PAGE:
Even in the dead of winter, a North Carolina garden isn’t completely dormant. Birds are busy visiting the feeders during the day, and at night we can hear the barred owls calling to each other. The local coyotes have also been noisy lately, and a couple of nights ago eldest offspring heard a harsh screaming that didn’t sound like a fox. We are reasonably sure that it was a bobcat. Among the flower beds, Camellia x vernalis ‘Yuletide’ is still blooming, and the buds of Edgeworthia chrysantha are swelling. The green foliage of winter growing bulbs like Lycoris radiata and Scilla peruviana add a little color to otherwise barren mulch, and today, the first Narcissus of the year is blooming.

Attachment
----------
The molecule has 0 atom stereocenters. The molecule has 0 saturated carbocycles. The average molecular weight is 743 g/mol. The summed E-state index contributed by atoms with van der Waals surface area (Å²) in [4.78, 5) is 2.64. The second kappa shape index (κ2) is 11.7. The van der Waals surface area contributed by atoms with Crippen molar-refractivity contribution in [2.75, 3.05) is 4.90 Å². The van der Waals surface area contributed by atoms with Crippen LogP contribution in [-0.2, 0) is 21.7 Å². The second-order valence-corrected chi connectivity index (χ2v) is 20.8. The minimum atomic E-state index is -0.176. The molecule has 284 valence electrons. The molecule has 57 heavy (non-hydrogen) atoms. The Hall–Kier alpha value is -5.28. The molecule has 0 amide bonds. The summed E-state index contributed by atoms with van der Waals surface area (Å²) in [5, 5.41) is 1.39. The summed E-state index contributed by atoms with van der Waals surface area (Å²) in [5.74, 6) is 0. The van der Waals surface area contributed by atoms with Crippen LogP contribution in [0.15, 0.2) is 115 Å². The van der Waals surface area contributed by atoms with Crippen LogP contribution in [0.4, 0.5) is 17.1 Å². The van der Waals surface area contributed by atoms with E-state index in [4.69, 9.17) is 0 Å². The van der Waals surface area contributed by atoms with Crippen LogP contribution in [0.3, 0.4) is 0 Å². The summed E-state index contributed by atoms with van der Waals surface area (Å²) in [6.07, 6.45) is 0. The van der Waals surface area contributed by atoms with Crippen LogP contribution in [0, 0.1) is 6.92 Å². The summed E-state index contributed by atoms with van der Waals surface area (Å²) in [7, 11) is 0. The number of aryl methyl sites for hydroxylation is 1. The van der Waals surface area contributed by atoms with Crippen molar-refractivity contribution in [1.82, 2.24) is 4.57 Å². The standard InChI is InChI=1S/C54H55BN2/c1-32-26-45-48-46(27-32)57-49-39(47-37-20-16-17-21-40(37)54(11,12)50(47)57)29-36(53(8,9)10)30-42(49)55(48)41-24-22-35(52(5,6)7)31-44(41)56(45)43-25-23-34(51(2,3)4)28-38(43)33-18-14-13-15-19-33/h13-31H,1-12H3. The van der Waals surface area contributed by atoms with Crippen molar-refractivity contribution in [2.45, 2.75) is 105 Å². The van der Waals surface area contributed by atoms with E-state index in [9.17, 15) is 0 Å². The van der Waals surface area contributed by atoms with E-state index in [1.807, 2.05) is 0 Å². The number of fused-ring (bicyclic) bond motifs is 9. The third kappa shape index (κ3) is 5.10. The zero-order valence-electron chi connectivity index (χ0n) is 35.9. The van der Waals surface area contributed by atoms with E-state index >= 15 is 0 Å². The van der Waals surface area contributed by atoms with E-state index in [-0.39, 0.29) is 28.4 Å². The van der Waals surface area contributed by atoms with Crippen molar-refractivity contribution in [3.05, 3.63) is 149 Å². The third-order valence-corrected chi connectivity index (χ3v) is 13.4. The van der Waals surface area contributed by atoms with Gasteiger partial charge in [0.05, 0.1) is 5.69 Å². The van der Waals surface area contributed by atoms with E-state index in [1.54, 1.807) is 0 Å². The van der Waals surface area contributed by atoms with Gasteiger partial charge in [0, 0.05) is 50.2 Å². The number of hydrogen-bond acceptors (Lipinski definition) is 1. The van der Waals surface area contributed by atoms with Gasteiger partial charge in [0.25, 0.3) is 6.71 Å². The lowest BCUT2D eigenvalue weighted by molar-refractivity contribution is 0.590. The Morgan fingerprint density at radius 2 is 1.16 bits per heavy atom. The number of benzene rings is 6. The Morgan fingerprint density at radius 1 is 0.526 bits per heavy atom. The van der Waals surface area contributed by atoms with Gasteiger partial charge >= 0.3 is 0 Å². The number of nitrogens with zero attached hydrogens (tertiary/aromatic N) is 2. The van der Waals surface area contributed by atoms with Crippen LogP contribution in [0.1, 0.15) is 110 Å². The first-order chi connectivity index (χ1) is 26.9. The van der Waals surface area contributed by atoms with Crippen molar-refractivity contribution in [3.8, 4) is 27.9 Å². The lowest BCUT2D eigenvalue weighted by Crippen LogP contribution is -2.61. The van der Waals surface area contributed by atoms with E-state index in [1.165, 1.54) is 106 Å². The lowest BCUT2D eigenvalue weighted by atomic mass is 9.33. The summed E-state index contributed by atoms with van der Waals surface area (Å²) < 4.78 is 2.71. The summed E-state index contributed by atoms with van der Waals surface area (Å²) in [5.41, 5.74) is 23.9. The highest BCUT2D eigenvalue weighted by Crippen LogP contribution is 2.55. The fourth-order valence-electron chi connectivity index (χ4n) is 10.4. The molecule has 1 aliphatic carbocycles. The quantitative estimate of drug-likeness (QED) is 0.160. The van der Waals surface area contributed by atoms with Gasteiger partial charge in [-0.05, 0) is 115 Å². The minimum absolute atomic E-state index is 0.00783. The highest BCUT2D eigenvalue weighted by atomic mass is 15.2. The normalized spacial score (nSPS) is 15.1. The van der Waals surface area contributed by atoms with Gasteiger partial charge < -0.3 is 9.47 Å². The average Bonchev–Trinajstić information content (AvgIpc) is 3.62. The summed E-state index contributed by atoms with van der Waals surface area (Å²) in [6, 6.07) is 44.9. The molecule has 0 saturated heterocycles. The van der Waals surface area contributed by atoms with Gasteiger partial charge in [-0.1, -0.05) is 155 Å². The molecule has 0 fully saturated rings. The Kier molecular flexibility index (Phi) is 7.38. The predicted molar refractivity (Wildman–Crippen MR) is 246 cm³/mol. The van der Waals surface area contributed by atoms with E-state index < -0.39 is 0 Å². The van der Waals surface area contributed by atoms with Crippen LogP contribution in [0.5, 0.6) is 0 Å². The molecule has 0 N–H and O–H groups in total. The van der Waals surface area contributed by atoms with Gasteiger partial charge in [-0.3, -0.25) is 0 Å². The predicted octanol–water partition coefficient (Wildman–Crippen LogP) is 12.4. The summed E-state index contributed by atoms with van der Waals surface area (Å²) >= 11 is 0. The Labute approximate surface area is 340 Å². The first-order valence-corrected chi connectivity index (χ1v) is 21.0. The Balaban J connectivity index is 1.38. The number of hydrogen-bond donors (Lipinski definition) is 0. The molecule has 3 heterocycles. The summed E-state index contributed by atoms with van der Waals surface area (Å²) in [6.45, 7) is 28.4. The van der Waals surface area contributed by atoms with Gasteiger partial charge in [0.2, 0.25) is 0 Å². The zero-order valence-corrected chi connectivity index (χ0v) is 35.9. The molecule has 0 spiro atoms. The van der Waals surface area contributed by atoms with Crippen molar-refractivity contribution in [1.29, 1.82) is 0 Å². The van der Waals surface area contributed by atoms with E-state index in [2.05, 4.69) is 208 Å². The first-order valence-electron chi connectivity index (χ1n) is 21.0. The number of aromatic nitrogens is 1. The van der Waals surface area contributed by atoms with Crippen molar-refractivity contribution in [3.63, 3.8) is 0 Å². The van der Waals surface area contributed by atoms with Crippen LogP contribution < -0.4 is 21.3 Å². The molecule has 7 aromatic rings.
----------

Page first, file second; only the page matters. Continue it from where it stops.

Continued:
Narcissus cantabricus is a miniature “hoop petticoat” narcissus native to southern Spain, Morocco, and Algeria. As with most bulbs purchased from big bulb vendors, I can’t be certain that this plant doesn’t have some hybrid genes, but it generally matches the description of the species and blooms very early as expected. The plant is tiny–certainly not a spectacular specimen that draws the eye across the garden–but it is a promise of good things to come. The garden should have various Narcissus species and hybrids blooming most weeks from now until the last Narcissus poeticus fades in late April or early May.